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Vocabulary is the first and foremost important step in language acquisition. In a classroom where students are not finding themselves comfortable with L2, language learning can be made interactive and interesting with the introduction of appropriate vocabulary exercises. This is the various methodologies that can be incorporated in the teaching of vocabulary items in a language classroom.
Robert Lado: (1955) talked about patterns of difficulty in vocabulary teaching. He highlighted key issues related to words, the native language factor and about patterns.Â He even analyzed Spanish, French and Mexican patterns of difficulty in their respective vocabulary items. He stated that while dealing with vocabulary one should take into account three important aspects of words - their form, their meaning and their distribution - and one should consider various kinds of classes of words in the function of the language. He said that the forms, meaning distribution and classification of words are different in different languages. He revealed that these differences might lead to vocabulary problems.
In my perspective, I strongly agree with Robert Rado. For over twenty years I have been an English teacher in primary school. I have forced various problems in teaching English. One main problem in teaching English is about teaching vocabulary. It is very difficult to make the students understand in teaching vocabulary. The most important issue is related to the the native language factor and about patterns and the forms; meaning distribution and classification of words are different in different languages.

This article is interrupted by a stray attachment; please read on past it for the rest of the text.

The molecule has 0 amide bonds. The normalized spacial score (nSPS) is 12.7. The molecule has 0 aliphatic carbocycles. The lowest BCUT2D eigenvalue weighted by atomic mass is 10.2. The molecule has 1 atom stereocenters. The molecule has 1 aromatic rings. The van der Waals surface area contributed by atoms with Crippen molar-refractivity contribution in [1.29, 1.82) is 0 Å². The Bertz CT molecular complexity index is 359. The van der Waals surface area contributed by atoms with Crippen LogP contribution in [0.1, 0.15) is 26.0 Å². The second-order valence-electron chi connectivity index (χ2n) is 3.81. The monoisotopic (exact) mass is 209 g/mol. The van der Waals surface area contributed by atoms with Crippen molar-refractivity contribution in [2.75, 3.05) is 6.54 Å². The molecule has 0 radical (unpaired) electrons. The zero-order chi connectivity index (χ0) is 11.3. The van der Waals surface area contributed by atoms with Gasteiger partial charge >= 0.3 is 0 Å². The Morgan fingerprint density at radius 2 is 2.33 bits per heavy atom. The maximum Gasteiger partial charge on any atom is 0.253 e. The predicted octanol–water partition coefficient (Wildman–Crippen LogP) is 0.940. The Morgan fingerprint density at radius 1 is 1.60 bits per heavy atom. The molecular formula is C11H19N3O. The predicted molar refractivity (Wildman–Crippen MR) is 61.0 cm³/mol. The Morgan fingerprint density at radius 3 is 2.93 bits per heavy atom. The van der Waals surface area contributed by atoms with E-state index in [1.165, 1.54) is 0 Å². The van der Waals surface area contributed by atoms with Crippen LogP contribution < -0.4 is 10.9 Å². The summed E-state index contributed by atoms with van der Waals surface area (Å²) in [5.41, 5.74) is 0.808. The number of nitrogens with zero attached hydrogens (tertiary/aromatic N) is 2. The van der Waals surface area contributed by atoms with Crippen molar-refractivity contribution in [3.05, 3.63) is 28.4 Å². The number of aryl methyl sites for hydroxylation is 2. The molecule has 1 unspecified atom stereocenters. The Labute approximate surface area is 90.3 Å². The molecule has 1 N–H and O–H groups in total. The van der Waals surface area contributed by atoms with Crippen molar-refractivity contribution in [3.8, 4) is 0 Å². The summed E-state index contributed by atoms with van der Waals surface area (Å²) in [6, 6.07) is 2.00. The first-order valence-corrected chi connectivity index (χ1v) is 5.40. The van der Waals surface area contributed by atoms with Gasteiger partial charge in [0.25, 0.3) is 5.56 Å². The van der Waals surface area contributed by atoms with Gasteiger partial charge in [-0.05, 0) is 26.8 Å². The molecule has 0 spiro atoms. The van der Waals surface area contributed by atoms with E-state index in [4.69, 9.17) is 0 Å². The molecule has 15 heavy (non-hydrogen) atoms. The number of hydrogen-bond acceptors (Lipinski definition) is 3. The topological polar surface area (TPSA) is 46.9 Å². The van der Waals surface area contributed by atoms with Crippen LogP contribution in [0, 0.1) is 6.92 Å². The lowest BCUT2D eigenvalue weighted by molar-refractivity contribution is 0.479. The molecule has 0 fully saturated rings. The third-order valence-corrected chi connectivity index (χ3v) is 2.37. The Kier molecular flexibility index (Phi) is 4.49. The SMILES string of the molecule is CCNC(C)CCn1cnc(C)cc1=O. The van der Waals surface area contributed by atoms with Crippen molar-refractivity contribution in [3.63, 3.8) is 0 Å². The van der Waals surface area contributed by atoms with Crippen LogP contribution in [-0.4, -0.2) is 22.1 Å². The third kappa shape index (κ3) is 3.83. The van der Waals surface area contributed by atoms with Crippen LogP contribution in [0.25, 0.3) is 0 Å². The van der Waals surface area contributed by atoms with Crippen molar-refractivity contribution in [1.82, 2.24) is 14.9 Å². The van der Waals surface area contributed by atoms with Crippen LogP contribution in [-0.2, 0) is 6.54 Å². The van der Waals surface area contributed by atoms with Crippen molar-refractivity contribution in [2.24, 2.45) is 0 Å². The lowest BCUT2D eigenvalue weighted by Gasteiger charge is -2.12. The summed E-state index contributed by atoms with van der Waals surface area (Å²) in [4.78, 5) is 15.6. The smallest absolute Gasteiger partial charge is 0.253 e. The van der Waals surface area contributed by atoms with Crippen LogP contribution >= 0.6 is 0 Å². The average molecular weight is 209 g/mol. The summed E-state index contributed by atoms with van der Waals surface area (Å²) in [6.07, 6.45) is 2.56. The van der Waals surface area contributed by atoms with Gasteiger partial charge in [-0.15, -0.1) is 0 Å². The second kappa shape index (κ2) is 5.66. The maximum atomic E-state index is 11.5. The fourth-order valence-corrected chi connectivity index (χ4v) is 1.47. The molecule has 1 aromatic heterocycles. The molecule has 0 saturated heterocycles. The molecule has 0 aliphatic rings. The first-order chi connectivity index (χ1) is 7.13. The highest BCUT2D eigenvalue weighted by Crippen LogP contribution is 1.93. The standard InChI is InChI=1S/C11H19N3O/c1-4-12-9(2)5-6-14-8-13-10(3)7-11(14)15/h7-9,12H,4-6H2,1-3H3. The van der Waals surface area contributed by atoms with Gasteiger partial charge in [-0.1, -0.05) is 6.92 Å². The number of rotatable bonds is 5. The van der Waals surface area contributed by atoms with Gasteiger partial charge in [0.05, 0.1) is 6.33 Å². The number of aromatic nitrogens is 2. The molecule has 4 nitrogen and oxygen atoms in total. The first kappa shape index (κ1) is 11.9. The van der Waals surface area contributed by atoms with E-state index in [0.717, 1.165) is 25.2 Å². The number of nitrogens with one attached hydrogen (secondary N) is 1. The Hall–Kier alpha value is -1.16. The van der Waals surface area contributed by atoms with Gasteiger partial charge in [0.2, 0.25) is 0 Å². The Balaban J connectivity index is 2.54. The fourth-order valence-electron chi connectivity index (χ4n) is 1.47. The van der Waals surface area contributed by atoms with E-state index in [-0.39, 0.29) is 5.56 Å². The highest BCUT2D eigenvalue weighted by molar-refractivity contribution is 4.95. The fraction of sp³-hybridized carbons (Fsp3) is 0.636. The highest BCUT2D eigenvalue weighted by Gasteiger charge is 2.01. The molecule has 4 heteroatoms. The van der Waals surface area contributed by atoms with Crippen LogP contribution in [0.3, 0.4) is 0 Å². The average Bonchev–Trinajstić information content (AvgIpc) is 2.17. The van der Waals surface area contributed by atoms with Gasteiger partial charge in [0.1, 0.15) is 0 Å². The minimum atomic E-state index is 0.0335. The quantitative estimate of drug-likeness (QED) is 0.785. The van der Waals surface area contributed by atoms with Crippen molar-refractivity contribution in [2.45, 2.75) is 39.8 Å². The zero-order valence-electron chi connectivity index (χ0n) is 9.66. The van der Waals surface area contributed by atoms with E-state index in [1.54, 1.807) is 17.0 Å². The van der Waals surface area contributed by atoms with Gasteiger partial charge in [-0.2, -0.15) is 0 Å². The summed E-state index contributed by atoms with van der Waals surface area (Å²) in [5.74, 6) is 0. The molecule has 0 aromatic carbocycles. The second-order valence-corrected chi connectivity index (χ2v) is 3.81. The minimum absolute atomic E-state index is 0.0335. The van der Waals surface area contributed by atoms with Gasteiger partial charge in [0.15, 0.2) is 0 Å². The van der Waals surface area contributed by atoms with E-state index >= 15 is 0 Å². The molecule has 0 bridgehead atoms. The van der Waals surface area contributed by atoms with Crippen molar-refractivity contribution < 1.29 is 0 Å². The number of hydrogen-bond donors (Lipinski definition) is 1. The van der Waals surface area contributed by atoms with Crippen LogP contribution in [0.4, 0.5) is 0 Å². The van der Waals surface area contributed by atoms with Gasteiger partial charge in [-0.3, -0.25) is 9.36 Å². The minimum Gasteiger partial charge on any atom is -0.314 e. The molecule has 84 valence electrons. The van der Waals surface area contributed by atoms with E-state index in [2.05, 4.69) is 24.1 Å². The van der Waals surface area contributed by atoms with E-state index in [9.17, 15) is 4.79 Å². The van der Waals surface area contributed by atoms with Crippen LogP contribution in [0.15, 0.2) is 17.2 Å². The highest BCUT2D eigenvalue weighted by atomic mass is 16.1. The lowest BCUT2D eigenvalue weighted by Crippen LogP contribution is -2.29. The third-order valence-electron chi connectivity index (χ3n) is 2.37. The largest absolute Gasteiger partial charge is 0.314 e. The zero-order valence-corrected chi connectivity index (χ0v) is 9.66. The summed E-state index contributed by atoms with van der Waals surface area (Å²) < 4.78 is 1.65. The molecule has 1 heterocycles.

Visnja Pavicic (2003) dealt with a way to improve students' abilities to explore, store and usage of vocabulary items. He determined the role of vocabulary teaching and how a teacher could help their learners. He laid emphasis on self initiated independent learning with strategies, in which formal practices, functional practices and memorizing could be included. He said that the teacher should create activities and tasks to help students to build their vocabulary and develop strategies to learn the vocabulary on their own.